When asked about what legacy he hopes to leave, Tim mentioned three things: to push creative limits, be supportive of people he cares about and,

“Maybe I’ll be remembered as a guy you were able to have a beer with.”

And that was it.

I expected his accomplishments, accolades, and creative passion to inspire me. It all does. But this caught me off guard.

In so few words, he sums up a worldview bigger than I think even he realizes. It is simple, yet inspiring. Almost so easy, most people overlook it altogether. I think what Timothy says is the same message Jesus wants us to get.

We think we need programs and projects and conferences, when all it takes is eyes that say trust me and ears that say I’m listening. Why make it complicated, when the answer could be as simple as gathering around the table with a friend?

Jesus did it, with disciples and sinners alike. The idea of meeting over a beverage or around food transcends cultures and beliefs and backgrounds.

Be the kind of person people want to grab a drink with. Not because you’re the richest, funniest, most talented, most attractive, or even most spiritual. Be the kind of person people have a beer with because you are just the kind of person who will take the time sit across from someone—be it at a bar, in a coffee shop, or around the kitchen table—and listen, love, and pour life out.

I may never win a Nobel Prize or discover the cure for cancer or invent the next greatest app (although I am still holding out on that one), but I can leave a legacy of compassion.  When people remember Carrie, I hope they say, “she loved and she listened and she believed for great things.”

I want to invite people into my life and into the freedom the love of Christ offers.

So let’s go get that drink. {Cheers}

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Saving the Last for Last

Before Jennifer Lawrence became the girl on fire, I read the Hunger Games series. And I reread the books just before the release of the first movie.

Around the same time the Hunger Games film came out, a friend lent me a book. “If you loved the Hunger Games, you will love Divergent,” she assured me.

Another young adult novel about teenagers holding the fate of a postmodern dystopia in their hands? Oh you mean a poor man’s Hunger Games, right? Got it. 

Everything in me wanted to skip ahead and get to the meat. Forget all the preliminary mumbo jumbo and setting the scene stuff,  I wanted to feel the emotions, and know the end of the story. I wanted to know the characters in the new book the way I knew Katniss and Peeta.

Recently, I moved to a new city and started a new job. I am slowly trying to create a life here.

Scratch that.

I am not slowly trying to create a life here. I am in all-out, super-speed, lightning mode to create some kind of life here in Austin.

I got a job, joined a small group, volunteered with an organization, found roommates, and located the nearest Trader Joe’s ASAP.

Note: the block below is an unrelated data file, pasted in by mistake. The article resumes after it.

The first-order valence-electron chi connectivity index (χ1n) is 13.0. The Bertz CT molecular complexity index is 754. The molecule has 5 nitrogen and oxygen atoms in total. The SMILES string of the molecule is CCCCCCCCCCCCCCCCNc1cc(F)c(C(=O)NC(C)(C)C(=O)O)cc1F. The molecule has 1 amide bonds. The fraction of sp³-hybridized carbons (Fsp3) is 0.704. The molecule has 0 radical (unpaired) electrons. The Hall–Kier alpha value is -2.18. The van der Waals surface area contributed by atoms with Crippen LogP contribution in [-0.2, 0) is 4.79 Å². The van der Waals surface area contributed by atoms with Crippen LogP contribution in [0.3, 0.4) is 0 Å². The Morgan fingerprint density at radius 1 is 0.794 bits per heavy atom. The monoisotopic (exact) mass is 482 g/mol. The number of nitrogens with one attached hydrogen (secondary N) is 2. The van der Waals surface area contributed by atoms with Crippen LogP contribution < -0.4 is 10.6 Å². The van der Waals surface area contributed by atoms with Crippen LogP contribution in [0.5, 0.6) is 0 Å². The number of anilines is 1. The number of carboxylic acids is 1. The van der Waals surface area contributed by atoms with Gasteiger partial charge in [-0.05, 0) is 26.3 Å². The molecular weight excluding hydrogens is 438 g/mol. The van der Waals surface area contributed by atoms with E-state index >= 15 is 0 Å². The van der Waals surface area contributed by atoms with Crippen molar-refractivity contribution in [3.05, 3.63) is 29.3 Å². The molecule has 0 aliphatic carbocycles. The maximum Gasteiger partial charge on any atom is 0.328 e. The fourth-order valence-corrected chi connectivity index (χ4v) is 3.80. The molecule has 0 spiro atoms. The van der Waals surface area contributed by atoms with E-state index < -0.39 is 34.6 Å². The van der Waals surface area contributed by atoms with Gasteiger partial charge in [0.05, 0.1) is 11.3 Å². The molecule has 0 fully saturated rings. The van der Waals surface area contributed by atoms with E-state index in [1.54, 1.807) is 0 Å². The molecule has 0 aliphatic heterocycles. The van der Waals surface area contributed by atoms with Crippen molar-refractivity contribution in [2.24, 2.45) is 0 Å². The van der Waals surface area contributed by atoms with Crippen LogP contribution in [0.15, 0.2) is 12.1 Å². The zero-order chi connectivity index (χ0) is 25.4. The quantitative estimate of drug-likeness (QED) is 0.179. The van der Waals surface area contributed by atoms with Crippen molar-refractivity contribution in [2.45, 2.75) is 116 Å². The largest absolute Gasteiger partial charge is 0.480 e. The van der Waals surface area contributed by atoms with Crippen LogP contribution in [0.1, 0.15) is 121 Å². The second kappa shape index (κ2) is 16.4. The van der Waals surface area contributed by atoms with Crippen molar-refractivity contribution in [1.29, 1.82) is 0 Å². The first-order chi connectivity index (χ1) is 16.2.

When I came to Austin, I had a handful of friends already living here. Since being in the city, I have made quite a bit of acquaintances, and find my schedule quickly fills with shows and groups and coffee dates and dinners.

But I am still lonely.

For awhile, I couldn’t figure it out. I have plans every night of the week, when did I have time to feel lonely? Between work and church and CASA and pure-Austin living (read: live music, coffee shops, food vendors, and the outdoors), I don’t even get enough sleep.

I began to doubt my decision. Because surely if it were God’s will it would feel better and not so lonely. At least back there I had my people. At least back there people really knew me.

And I realized I am judging this season’s beginning off another season’s end.

Like starting a new book, I didn’t care about character development or plot lines because it wan’t the Hunger Games and these aren’t my people and they haven’t had my experience. I wanted to feel at Divergent‘s beginning the way I felt at Hunger Game’s end. And it just seemed like too much effort to get through all of that again.

“I just wish I could speed this whole process along,” I lamented to a friend. “I just want to be known the way you know me.”

I want to pick up the remote of life and fast-forward to the good parts, just skip ahead a few chapters.

The community I had in Georgia was a rare, beautiful, messy, hard-fought gift. When I really think back on it, all that mess we went through together created the camaraderie we shared. We didn’t go from shaking hands to sobbing on the couch together in an instant. Life happened in between. Real, raw, messy life.

The moments when it all fell apart were the moments I had people come alongside me, and believe with and for me, and when the time came, we celebrated the heck out of each other. In feast and famine, we loved each other the best we knew how—but it was the famine that made the feast taste so good.

Some of the great friendships of history—Woody and Buzz, Milo and Otis, Leslie Knope and Ann Perkins—birthed out of a journey trekked together. Upon meeting, they shared no instant bond,  some of them even disliked each other.

To wish away the time is to skip over the cultivation process—the gestation of new life, the fermentation of good wine. I want to surrender to the process and live fully in the in-between. I don’t want to skip ahead to the end, I want to save the last for last. And live the best today and everyday.

There is something about experiencing life together, the good and the bad, that brings us closer. If you ask me, it’s vulnerability.

“A year ago that’s the last thing you wanted, to go deep,” my friend laughed at the irony of my sorrows.

“See what you people did to me!” we both laughed into the screens of our facetime call.

Experiencing the journey is what makes reaching the destination beautiful and worth it. I am not going to miss out on that.

Please Play This Song at My Funeral

I’m no scientist or doctor, but when you’re doing pretty much anything in life, I think it’s important to breathe.